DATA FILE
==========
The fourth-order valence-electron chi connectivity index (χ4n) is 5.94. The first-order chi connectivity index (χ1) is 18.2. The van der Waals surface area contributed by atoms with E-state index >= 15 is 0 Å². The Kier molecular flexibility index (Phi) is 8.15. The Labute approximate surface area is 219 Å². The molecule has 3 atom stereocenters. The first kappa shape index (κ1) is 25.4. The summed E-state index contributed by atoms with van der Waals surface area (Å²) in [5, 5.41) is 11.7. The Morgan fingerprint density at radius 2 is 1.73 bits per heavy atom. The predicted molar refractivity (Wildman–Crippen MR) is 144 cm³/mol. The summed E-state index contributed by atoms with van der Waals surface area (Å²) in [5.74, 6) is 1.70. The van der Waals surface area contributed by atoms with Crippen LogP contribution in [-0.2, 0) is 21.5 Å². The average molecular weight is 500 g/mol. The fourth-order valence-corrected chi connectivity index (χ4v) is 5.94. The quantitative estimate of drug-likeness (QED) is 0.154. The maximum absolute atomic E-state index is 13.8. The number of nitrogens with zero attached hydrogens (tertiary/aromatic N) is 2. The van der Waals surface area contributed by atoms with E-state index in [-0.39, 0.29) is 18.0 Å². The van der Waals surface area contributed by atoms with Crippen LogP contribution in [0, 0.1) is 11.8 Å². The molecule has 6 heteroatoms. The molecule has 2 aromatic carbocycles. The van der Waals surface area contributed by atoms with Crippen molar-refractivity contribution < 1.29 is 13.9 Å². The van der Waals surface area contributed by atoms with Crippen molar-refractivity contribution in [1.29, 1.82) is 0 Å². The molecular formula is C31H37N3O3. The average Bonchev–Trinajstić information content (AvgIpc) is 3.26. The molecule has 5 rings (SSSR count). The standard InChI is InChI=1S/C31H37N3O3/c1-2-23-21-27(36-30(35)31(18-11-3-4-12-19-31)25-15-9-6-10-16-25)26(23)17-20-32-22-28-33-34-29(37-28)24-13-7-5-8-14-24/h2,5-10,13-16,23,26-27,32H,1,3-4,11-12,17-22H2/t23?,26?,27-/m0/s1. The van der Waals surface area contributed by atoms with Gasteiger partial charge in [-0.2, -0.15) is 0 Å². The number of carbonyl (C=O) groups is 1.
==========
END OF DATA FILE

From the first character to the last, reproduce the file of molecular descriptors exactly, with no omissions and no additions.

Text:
The fourth-order valence-electron chi connectivity index (χ4n) is 5.94. The first-order chi connectivity index (χ1) is 18.2. The van der Waals surface area contributed by atoms with E-state index >= 15 is 0 Å². The Kier molecular flexibility index (Phi) is 8.15. The Labute approximate surface area is 219 Å². The molecule has 3 atom stereocenters. The first kappa shape index (κ1) is 25.4. The summed E-state index contributed by atoms with van der Waals surface area (Å²) in [5, 5.41) is 11.7. The Morgan fingerprint density at radius 2 is 1.73 bits per heavy atom. The predicted molar refractivity (Wildman–Crippen MR) is 144 cm³/mol. The summed E-state index contributed by atoms with van der Waals surface area (Å²) in [5.74, 6) is 1.70. The van der Waals surface area contributed by atoms with Crippen LogP contribution in [-0.2, 0) is 21.5 Å². The average molecular weight is 500 g/mol. The fourth-order valence-corrected chi connectivity index (χ4v) is 5.94. The quantitative estimate of drug-likeness (QED) is 0.154. The maximum absolute atomic E-state index is 13.8. The number of nitrogens with zero attached hydrogens (tertiary/aromatic N) is 2. The van der Waals surface area contributed by atoms with E-state index in [-0.39, 0.29) is 18.0 Å². The van der Waals surface area contributed by atoms with Crippen LogP contribution in [0, 0.1) is 11.8 Å². The molecule has 6 heteroatoms. The molecule has 2 aromatic carbocycles. The van der Waals surface area contributed by atoms with Crippen molar-refractivity contribution < 1.29 is 13.9 Å². The van der Waals surface area contributed by atoms with Crippen molar-refractivity contribution in [1.29, 1.82) is 0 Å². The molecular formula is C31H37N3O3. The average Bonchev–Trinajstić information content (AvgIpc) is 3.26. The molecule has 5 rings (SSSR count). The standard InChI is InChI=1S/C31H37N3O3/c1-2-23-21-27(36-30(35)31(18-11-3-4-12-19-31)25-15-9-6-10-16-25)26(23)17-20-32-22-28-33-34-29(37-28)24-13-7-5-8-14-24/h2,5-10,13-16,23,26-27,32H,1,3-4,11-12,17-22H2/t23?,26?,27-/m0/s1. The van der Waals surface area contributed by atoms with Gasteiger partial charge in [-0.2, -0.15) is 0 Å². The number of carbonyl (C=O) groups is 1.